The Local Government Pension Scheme (LGPS) is in crisis, according to a report by the Centre for Policy Studies.
Local government pension scheme: opportunity knocks, authored by pensions analyst Michael Johnson (pictured), found that these pension schemes are so under-funded, they are consuming their assets to meet pensions in payment.
Using evidence drawn from some of the world’s most efficient public sector pension schemes and allied databases, Johnson estimates that a restructured LGPS should be able to cut costs by at least £860 million per year.
The LGPS is the largest funded pension scheme in the UK, with total assets in excess of £200 billion, around 5.2 million members and more than 7,000 participating employers.
The report found that the 101 funds comprised in the LGPS are under funded. The average funding ratio for the 89 English and Welsh funds was 77% on the last reported valuation date (31 March 2010) and 94% for the 11 Scottish funds (31 March 2011).
The report also includes a cost comparison of the LGPS funds, which shows a strong negative correlation between administration costs per fund member and fund scale: the larger the fund, the lower its costs.
Fund administration costs per member range from £13.70 a year (Nottinghamshire) to £139.40 a year (Durham). The range of investment management costs is even wider, from £7.60 per member (West Yorkshire) to £317.30 (City of London).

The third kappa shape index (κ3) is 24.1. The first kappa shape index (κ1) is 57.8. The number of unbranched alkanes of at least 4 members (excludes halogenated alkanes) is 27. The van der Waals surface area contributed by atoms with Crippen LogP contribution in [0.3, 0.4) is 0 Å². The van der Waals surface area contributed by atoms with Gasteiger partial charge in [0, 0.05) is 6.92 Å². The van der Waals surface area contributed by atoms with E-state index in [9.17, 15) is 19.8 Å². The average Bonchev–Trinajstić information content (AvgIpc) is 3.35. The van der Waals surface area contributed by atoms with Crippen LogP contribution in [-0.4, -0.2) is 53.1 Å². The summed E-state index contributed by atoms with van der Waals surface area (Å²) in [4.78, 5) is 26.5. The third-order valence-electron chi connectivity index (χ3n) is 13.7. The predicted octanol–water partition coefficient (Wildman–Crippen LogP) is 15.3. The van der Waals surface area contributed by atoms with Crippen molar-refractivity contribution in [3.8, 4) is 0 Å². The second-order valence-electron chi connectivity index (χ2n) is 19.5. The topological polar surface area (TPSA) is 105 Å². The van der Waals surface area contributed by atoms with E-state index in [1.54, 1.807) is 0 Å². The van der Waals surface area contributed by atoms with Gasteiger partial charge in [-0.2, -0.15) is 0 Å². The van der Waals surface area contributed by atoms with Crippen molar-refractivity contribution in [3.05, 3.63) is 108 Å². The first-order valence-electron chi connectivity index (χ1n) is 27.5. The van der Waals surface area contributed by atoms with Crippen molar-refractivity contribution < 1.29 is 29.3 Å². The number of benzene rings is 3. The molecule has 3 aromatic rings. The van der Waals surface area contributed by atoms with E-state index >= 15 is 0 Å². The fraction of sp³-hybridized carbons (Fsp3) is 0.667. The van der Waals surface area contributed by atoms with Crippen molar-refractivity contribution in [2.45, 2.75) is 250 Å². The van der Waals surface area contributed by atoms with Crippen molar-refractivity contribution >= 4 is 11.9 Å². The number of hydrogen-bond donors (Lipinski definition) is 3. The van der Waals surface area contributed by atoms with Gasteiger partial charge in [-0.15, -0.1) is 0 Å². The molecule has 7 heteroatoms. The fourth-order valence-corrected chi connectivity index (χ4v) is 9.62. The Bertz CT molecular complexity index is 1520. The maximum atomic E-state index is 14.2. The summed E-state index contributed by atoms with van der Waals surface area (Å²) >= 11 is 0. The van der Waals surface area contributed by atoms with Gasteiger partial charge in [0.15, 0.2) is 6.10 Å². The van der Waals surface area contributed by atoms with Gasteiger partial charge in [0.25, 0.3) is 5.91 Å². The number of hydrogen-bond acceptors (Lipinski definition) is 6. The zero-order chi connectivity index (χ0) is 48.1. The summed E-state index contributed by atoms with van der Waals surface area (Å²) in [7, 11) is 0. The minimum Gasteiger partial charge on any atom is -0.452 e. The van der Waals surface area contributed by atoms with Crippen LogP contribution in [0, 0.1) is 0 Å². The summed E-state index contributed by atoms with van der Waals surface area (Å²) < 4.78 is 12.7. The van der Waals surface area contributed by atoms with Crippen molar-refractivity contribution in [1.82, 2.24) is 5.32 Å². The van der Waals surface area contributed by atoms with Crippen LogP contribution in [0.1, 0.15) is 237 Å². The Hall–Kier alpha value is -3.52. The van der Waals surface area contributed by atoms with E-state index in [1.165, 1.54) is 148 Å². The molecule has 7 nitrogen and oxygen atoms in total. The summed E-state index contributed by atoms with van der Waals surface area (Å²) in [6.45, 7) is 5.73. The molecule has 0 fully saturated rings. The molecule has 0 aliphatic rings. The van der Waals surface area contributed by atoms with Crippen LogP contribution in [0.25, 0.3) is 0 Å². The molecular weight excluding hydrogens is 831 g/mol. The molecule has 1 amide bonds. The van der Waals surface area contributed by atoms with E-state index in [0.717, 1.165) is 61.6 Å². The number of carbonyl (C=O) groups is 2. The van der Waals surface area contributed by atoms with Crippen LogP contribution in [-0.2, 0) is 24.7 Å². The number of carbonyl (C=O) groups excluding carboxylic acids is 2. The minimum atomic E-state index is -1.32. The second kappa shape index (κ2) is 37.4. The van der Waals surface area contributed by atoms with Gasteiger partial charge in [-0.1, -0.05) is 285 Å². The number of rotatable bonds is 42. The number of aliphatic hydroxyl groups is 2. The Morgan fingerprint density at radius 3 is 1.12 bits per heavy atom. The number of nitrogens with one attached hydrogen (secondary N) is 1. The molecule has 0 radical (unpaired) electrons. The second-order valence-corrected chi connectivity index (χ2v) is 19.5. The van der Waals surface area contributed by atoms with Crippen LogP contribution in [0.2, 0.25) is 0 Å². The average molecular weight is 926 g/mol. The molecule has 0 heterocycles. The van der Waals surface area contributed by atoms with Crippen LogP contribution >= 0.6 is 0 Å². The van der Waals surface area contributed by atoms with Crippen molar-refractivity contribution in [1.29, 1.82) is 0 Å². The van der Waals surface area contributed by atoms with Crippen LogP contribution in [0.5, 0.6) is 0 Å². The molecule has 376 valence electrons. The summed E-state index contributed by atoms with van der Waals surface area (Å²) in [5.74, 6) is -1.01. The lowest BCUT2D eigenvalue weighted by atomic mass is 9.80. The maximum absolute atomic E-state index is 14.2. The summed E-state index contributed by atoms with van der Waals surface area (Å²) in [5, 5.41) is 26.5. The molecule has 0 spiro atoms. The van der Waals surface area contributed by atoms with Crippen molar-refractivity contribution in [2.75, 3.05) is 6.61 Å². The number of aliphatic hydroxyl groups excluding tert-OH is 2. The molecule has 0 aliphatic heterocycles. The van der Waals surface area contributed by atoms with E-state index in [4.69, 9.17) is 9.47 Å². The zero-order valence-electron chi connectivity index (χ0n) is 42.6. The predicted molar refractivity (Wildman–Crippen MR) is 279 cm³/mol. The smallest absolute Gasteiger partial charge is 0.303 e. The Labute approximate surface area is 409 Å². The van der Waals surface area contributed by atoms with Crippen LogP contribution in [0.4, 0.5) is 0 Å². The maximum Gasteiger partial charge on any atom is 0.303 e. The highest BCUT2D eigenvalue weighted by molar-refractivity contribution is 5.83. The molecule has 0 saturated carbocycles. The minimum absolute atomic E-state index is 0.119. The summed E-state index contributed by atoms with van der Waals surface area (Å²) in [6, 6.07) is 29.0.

Johnson’s proposals to cut costs are based on three steps:
- Improving transparency and adopting widespread standardisation, essential prerequisites for the digitisation required to centralise all LGPS administration.
- Redesigning the investment process, emphasising investment in passive, not actively managed, funds.
- Facilitating fund mergers, preferably using a dramatically improved governance framework.
Johnson said: “Ministers are aware of the need to restructure the LGPS, and are taking steps to set this in motion.
“Support for such an initiative would come from across the political spectrum, as well as from many within the public sector unions. They understand that fund mergers would best serve the interests of their membership.
“Reduced costs, akin to improved fund performance, could be used to slowly restore funds’ financial health, as well as potentially leaving some scope for sharing the benefits between members and employers through, for example, lower contributions.”
Tim Knox, director of the Centre for Policy Studies, added: “Badly managed LGPS funds are bad for both local government employees and for taxpayers.
“Grouping small funds together, while preserving competition, will achieve both substantial savings for the taxpayer and better pensions for council employees.”